Hong Kong must confront inequality and housing dilemmas

By Mathew Wong
0 Comment(s)Print E-mail China.org.cn, February 7, 2018
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Hong Kong of China [Photo/China.org.cn]

As Hong Kong marked its 20th anniversary as a Special Administrative Region of China, Chief Executive Carrie Lam started her term strongly. However, there are issues that her government must squarely face, including the rising levels of income inequality and unaffordable housing prices, which can have serious implications for the governance of Hong Kong. 

The city's extreme income inequality is gradually worsening. Hong Kong has often been ranked as one of the most inegalitarian advanced economies around the world. It is also obvious that the strong economic growth of Hong Kong in the past was not widely shared among the population, leading to the rise of the super-rich. According to research done by financial information providers Wealth-X and UBS, the wealth density of “ultra-high net worth” individuals (with assets of US$30 million and above, equivalent to HK$200 million) in Hong Kong is reportedly 20 times the global average. Moreover, the concentration appears to be accelerating, with a four-fold increase in the growth rate of those individuals' wealth from 2013 to 2014. It is clear that inequality is severe and the economy of Hong Kong is biased.

Housing prices have always been a point of contention in Hong Kong, as there is a conflict between affordability and market stability. The first Chief Executive, Tung Chee-hwa, made an ambitious attempt to provide public housing with limited success; his successor, Donald Tsang, refused to resume the provision of public housing even after the economy recovered. Carrie Lam's predecessor, Leung Chun-ying, provided a range of housing policy initiatives such as the resumption of the public housing provision, a long-term housing strategy and land sale for local people.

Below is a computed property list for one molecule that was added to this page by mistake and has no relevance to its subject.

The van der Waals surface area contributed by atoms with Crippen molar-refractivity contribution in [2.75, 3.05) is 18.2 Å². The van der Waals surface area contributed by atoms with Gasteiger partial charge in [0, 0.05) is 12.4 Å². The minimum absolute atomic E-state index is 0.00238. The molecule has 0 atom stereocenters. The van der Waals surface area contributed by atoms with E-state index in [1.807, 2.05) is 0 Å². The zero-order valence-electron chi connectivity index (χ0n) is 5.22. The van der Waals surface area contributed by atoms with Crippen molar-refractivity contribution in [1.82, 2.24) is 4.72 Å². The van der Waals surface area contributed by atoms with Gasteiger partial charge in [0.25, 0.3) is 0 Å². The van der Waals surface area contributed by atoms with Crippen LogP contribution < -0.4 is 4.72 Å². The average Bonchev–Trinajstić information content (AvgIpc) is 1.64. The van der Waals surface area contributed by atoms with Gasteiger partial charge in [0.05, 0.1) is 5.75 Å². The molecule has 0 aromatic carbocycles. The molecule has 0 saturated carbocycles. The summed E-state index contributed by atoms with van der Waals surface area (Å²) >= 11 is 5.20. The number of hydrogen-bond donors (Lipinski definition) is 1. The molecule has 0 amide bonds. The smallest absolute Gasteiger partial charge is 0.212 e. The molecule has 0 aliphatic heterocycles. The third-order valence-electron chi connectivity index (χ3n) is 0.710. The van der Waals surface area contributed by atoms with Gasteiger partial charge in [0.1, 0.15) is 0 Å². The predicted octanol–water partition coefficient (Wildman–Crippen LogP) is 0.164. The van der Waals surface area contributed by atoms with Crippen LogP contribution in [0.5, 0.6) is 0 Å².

Despite his endeavors, property prices remain unaffordable with little sign of decline. The 2018 Demographia International Housing Affordability Survey demonstrated that Hong Kong is the city with the least affordable housing market globally for the eighth consecutive year. The local median house price is 19.4 times the median household income, "outperforming" other major metropolises like Sydney (12.9), Vancouver (12.6), and Los Angeles (9.4).

Given the severity of the widening income gap and rising housing prices, the Hong Kong government is arguably limited in what it can do. On the revenue side, the highest personal income tax rate is around 17 percent locally, which is relatively low internationally. This is perhaps crucial to the city's continued role as an international financial center, but does not provide the government with enough income flow to support broad welfare and housing programs. Similar policy changes such as the repeal of the estate duty in 2006 were welcoming for the rich, but again increased the bias in the local economy. According to my estimation, every top earner in Hong Kong on average was to receive 2.7 times as much as an average taxpayer in monetary terms from the various economic stimulus packages after the 2007 global financial crisis. 

It is undoubtedly challenging to resolve the surging inequality and housing problems, given their complexities and the limitations faced by the local government in terms of policy design, economic considerations and political implications. But with the right motivation and determination, there is no reason why Carrie Lam cannot resolve these deep-rooted issues and achieve a strong and effective governance during her time in office.

Dr. Mathew Wong is an Assistant Professor in the Department of Politics and Public Administration at the University of Hong Kong.

Opinion articles reflect the views of their authors, not necessarily those of China.org.cn.

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